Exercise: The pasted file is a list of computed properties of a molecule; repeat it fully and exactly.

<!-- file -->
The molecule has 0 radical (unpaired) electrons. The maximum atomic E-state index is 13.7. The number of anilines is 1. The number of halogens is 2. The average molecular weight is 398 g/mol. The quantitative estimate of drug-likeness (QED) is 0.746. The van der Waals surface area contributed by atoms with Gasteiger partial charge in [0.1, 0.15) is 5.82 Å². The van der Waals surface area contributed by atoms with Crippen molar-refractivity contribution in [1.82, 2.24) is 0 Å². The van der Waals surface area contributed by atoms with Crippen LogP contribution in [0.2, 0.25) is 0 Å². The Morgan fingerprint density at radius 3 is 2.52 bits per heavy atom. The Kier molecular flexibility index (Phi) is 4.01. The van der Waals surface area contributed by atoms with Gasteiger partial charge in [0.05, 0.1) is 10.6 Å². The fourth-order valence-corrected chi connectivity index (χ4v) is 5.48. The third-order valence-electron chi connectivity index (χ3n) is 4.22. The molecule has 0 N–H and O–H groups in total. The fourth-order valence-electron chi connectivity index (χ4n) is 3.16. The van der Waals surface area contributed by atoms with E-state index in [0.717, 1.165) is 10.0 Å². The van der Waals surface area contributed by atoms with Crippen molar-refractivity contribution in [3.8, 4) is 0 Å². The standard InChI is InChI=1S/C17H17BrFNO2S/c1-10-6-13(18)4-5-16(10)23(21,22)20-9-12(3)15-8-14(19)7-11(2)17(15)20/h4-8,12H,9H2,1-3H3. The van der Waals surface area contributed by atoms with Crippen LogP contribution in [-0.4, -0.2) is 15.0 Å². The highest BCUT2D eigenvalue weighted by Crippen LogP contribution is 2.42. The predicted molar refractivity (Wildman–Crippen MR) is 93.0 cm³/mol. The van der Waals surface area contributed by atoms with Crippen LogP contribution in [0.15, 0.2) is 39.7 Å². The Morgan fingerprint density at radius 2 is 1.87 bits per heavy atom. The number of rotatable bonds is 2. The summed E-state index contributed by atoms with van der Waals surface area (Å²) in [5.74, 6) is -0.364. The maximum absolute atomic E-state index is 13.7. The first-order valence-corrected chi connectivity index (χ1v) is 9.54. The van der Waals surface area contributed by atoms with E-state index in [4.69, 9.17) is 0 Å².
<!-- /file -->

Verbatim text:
The molecule has 0 radical (unpaired) electrons. The maximum atomic E-state index is 13.7. The number of anilines is 1. The number of halogens is 2. The average molecular weight is 398 g/mol. The quantitative estimate of drug-likeness (QED) is 0.746. The van der Waals surface area contributed by atoms with Gasteiger partial charge in [0.1, 0.15) is 5.82 Å². The van der Waals surface area contributed by atoms with Crippen molar-refractivity contribution in [1.82, 2.24) is 0 Å². The van der Waals surface area contributed by atoms with Crippen LogP contribution in [0.2, 0.25) is 0 Å². The Morgan fingerprint density at radius 3 is 2.52 bits per heavy atom. The Kier molecular flexibility index (Phi) is 4.01. The van der Waals surface area contributed by atoms with Gasteiger partial charge in [0.05, 0.1) is 10.6 Å². The fourth-order valence-corrected chi connectivity index (χ4v) is 5.48. The third-order valence-electron chi connectivity index (χ3n) is 4.22. The molecule has 0 N–H and O–H groups in total. The fourth-order valence-electron chi connectivity index (χ4n) is 3.16. The van der Waals surface area contributed by atoms with E-state index in [0.717, 1.165) is 10.0 Å². The van der Waals surface area contributed by atoms with Crippen molar-refractivity contribution in [3.8, 4) is 0 Å². The standard InChI is InChI=1S/C17H17BrFNO2S/c1-10-6-13(18)4-5-16(10)23(21,22)20-9-12(3)15-8-14(19)7-11(2)17(15)20/h4-8,12H,9H2,1-3H3. The van der Waals surface area contributed by atoms with Crippen LogP contribution in [-0.4, -0.2) is 15.0 Å². The highest BCUT2D eigenvalue weighted by Crippen LogP contribution is 2.42. The predicted molar refractivity (Wildman–Crippen MR) is 93.0 cm³/mol. The van der Waals surface area contributed by atoms with Crippen LogP contribution in [0.15, 0.2) is 39.7 Å². The Morgan fingerprint density at radius 2 is 1.87 bits per heavy atom. The number of rotatable bonds is 2. The summed E-state index contributed by atoms with van der Waals surface area (Å²) in [5.74, 6) is -0.364. The maximum absolute atomic E-state index is 13.7. The first-order valence-corrected chi connectivity index (χ1v) is 9.54. The van der Waals surface area contributed by atoms with E-state index in [4.69, 9.17) is 0 Å².